Recently, a judge sentenced Florida-based Lucas Michael Chansler, 31, to 105 years in prison after he pleaded guilty to nine counts of producing child pornography. Chansler is now behind bars, and U.S. law enforcement officials have found 109 of his teenage victims, all of whom are girls. However, police and prosecutors say they are still seeking as many as 240 more victims in the U.S., Canada and Britain.

Investigators say Chansler would seek girls out on social media sites, gain their trust posing as a 15-year-old boy, persuade them to send compromising pictures, and then harass the girls by threatening to plaster the images all over the internet. Terrified and ashamed, most of the girls did not tell any adult about this, and the FBI has videos of girls weeping and begging Chansler to get rid of the images while he continued to bully them and make more demands online. Various news reports say many girls grew despondent and some even tried to kill themselves. Law enforcement officials now want to let these girls know they do not have to fear Chansler anymore and inform them about counseling options.

Predators like this man   and there are many more who are do even worse things, like rape, torture and murder children and teens   simply adore the internet. They spend hours trolling cyberspace for children and teenagers to hurt, and, frighteningly, they can be anywhere.

If ever there was a time for frank discussion with your teen, it is now. And that goes for boys as well as girls. Keeping a clear and open line of communication with teens is admittedly challenging during those scorched-earth years, but parents are the first line of defense against online predators. The news media can be useful here. For example, if you spot a news story about teen sexting, that can open the way for a good discussion. Make sure your kid knows he or she can always come to you if threats, seductive enticements or other ugliness rear their heads.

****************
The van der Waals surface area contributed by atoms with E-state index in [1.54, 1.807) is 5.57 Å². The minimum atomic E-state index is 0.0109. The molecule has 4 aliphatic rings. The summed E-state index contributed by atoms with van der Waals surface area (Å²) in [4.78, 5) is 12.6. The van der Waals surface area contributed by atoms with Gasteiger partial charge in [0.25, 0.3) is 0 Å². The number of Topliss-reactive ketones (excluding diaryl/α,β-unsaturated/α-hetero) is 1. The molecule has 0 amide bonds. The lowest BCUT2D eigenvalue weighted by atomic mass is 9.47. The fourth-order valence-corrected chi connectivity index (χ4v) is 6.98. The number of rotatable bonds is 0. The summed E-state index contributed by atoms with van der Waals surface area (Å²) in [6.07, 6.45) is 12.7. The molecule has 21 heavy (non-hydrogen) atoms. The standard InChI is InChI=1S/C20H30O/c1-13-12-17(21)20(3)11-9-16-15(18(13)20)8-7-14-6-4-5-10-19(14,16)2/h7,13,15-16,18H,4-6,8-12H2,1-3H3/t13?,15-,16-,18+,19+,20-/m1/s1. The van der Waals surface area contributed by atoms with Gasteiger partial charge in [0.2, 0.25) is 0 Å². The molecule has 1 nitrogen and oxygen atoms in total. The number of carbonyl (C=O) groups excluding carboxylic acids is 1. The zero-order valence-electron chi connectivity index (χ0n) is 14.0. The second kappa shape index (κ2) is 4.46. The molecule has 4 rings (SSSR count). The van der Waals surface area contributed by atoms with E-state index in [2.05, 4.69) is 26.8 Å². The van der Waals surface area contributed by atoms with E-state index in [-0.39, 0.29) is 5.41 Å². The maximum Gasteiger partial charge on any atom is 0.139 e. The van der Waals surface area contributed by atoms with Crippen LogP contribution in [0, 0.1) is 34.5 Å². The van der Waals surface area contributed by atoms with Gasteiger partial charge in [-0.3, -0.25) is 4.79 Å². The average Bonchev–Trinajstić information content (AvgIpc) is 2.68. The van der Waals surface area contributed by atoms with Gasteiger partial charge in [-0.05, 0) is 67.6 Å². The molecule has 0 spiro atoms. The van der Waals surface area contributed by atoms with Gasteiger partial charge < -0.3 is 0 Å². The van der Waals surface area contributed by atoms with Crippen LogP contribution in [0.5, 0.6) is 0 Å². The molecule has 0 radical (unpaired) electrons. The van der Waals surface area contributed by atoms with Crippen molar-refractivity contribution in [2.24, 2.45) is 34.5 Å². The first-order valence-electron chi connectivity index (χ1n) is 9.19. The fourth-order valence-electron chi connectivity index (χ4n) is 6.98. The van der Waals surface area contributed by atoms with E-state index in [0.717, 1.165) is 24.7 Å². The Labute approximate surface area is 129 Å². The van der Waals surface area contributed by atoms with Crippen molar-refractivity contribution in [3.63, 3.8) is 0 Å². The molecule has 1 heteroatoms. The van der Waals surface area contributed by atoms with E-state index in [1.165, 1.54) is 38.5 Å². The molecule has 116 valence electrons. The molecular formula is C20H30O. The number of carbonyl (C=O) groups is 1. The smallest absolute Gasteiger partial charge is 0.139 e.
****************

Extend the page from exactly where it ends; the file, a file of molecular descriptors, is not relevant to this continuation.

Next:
As a parent, you can benefit immensely from internet filter software that helps you watch the websites and social media communications your teen engages in. You can disclose this or not   you are the parent, it is your home and, most importantly, your child. Some parents prefer full disclosure, while others just want to keep an eye on things under the radar. You can buy content filtering software that is easy to install even if you are not tech-savvy. The best of these products include porn blocker capabilities, run undetected, and can show you not only websites your child visits, but text, email, chat room and other discussions. As another precautionary measure, be certain to have top-quality antivirus software installed on your devices.

It is important to be in the loop on who is communicating with your child and what is being said, whether you are finding out privately or through talks with your teen. You must be careful, since stereotypes of online predators are often wrong   they are not always grubby, greasy-haired guys you don't know.

First, not all are men. There are also female child predators with twisted sexual behaviors who can be extremely violent. Second, not all online predators are strangers. Sadly, we have all seen news accounts of outwardly respectable and normal-looking teachers, youth leaders, church officials, neighbors, and even family members convicted of heinous crimes against teens and children they know.

Technology tools and information can help you as a parent in remarkable ways. If you couple these with candid conversations with your teenager, you can do plenty to protect your teen from online predators.

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